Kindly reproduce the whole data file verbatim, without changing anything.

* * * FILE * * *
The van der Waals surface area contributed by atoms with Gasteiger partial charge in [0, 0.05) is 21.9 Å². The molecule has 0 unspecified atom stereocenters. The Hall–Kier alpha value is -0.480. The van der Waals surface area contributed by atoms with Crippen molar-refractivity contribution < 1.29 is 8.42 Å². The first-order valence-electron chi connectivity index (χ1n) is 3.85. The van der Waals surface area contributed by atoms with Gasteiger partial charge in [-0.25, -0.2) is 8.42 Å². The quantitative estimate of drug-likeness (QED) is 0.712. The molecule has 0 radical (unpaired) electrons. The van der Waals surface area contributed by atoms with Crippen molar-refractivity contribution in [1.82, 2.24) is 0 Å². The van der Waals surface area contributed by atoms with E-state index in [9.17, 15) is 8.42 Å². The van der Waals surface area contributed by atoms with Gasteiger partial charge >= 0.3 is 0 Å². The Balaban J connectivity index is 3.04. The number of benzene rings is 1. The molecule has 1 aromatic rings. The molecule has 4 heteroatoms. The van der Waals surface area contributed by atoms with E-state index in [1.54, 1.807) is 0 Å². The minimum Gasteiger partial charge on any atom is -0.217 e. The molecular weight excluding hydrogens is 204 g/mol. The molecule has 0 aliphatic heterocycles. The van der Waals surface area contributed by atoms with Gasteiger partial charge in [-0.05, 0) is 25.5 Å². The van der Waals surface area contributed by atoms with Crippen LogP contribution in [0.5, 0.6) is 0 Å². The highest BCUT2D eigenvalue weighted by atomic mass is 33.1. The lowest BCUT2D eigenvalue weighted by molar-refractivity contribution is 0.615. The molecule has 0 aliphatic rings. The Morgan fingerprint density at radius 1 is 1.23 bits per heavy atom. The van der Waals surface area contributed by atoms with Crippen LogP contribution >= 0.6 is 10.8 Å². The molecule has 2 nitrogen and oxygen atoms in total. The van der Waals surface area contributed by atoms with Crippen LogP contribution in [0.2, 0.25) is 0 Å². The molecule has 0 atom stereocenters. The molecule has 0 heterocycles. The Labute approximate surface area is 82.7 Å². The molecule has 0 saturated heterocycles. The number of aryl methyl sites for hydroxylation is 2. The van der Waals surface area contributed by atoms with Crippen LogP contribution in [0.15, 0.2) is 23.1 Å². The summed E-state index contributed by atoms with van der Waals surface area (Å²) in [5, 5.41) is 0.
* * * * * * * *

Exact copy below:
The van der Waals surface area contributed by atoms with Gasteiger partial charge in [0, 0.05) is 21.9 Å². The molecule has 0 unspecified atom stereocenters. The Hall–Kier alpha value is -0.480. The van der Waals surface area contributed by atoms with Crippen molar-refractivity contribution < 1.29 is 8.42 Å². The first-order valence-electron chi connectivity index (χ1n) is 3.85. The van der Waals surface area contributed by atoms with Gasteiger partial charge in [-0.25, -0.2) is 8.42 Å². The quantitative estimate of drug-likeness (QED) is 0.712. The molecule has 0 radical (unpaired) electrons. The van der Waals surface area contributed by atoms with Crippen molar-refractivity contribution in [1.82, 2.24) is 0 Å². The van der Waals surface area contributed by atoms with E-state index in [9.17, 15) is 8.42 Å². The van der Waals surface area contributed by atoms with Gasteiger partial charge >= 0.3 is 0 Å². The Balaban J connectivity index is 3.04. The number of benzene rings is 1. The molecule has 1 aromatic rings. The molecule has 4 heteroatoms. The van der Waals surface area contributed by atoms with E-state index in [1.54, 1.807) is 0 Å². The minimum Gasteiger partial charge on any atom is -0.217 e. The molecular weight excluding hydrogens is 204 g/mol. The molecule has 0 aliphatic heterocycles. The van der Waals surface area contributed by atoms with Gasteiger partial charge in [-0.05, 0) is 25.5 Å². The van der Waals surface area contributed by atoms with Crippen LogP contribution in [0.5, 0.6) is 0 Å². The highest BCUT2D eigenvalue weighted by atomic mass is 33.1. The lowest BCUT2D eigenvalue weighted by molar-refractivity contribution is 0.615. The molecule has 0 aliphatic rings. The Morgan fingerprint density at radius 1 is 1.23 bits per heavy atom. The van der Waals surface area contributed by atoms with Crippen LogP contribution >= 0.6 is 10.8 Å². The molecule has 2 nitrogen and oxygen atoms in total. The van der Waals surface area contributed by atoms with Crippen LogP contribution in [0.2, 0.25) is 0 Å². The molecule has 0 atom stereocenters. The molecule has 0 heterocycles. The Labute approximate surface area is 82.7 Å². The molecule has 0 saturated heterocycles. The number of aryl methyl sites for hydroxylation is 2. The van der Waals surface area contributed by atoms with Crippen LogP contribution in [0.15, 0.2) is 23.1 Å². The summed E-state index contributed by atoms with van der Waals surface area (Å²) in [5, 5.41) is 0.